I don't wonder how lawyers went from respected members of society to just above used car salesman, or is it below?
I may be wrong, but I believe the demise of lawyers came with the attraction to the profession by money hungry college students. Laugh if you will, but the popularity of LA Law drove thousands of applications to law schools around the country. Three years of school, BigLaw job, BigLaw office, mahogany furniture, BigLaw artwork, swank restaurants, exciting clients and office politics, and a ton of cash. Oh yeah, and some research, work, and sweat. But I digress.
Throw in advertising with the thousands of lawyers in the practice today that see law as a means to cash, and you get cut throat competition, stupid lawsuits, bad press, and other reports of lawyers doing idiotic things.
I went to law school during this "LA Law" time, the early nineties. Thankfully none of the BigLaw recruiters would schedule me for an interview, and I "had" to fulfill my desire to be a criminal defense lawyer by going to the public defender's office.
So I look at this recession. I read daily about the "lawyers" at BigLaw being laid off. The solo real estate lawyers and other small firm lawyers who find themselves with a non-paying client list, are going away quietly, or working on matters they know little about.
I cannot imagine being a lawyer, going through a total of 19 years of education, being plucked out of school for a plum job, and a few years, or 10 years, or at any time, being told "goodbye."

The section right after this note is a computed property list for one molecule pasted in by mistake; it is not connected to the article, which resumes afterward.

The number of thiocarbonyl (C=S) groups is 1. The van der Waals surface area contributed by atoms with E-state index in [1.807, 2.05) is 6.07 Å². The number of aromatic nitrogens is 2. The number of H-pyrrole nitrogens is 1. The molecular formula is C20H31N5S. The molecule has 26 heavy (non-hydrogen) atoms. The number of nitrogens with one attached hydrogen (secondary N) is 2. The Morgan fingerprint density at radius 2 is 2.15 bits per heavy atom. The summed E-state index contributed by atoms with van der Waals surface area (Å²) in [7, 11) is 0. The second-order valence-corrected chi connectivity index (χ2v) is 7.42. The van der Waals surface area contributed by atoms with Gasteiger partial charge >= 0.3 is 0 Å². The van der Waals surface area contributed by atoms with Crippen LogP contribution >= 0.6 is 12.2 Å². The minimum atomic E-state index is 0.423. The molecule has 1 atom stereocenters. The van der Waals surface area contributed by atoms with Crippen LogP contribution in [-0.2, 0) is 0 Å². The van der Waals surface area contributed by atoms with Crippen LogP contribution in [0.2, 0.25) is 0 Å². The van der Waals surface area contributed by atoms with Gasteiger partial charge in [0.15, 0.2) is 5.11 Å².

Obviously the first thought is to get a job. Bills, have to be paid.
The troubling thought most often with BigLaw layoffs is "what can I do?"
Working on pieces of cases, sitting on westlaw or lexis, outlining depositions, do not make a practitioner. A practitioner takes a client and handles their case from start to finish. BigLaw avoids teaching that process. When you have 4 lawyers on a case, it's hard to understand the whole picture.
In my opinion, the positive side of this lawyer recession is that those that entered the profession without any desire to be a "lawyer," may leave.
I say go, do something else.
If you're only desire is to make money, make it elsewhere. Start a business. Let's see if a clearing out of non-committed tools (and maybe many of them didn't strive to be that in the first place, but let it happen) helps raise the image of lawyers a bit.
Law is a business, now, because it has become that. It used to be a profession, with professionals committed to justice, individual rights, and resolving disputes.
Maybe we can get back to that.
Located in Miami, Florida, Brian Tannebaum practices Bar Admission and Discipline and Criminal Defense. Read his free ebook The Truth About Hiring A Criminal Defense Lawyer. Please visit www.tannebaumweiss.com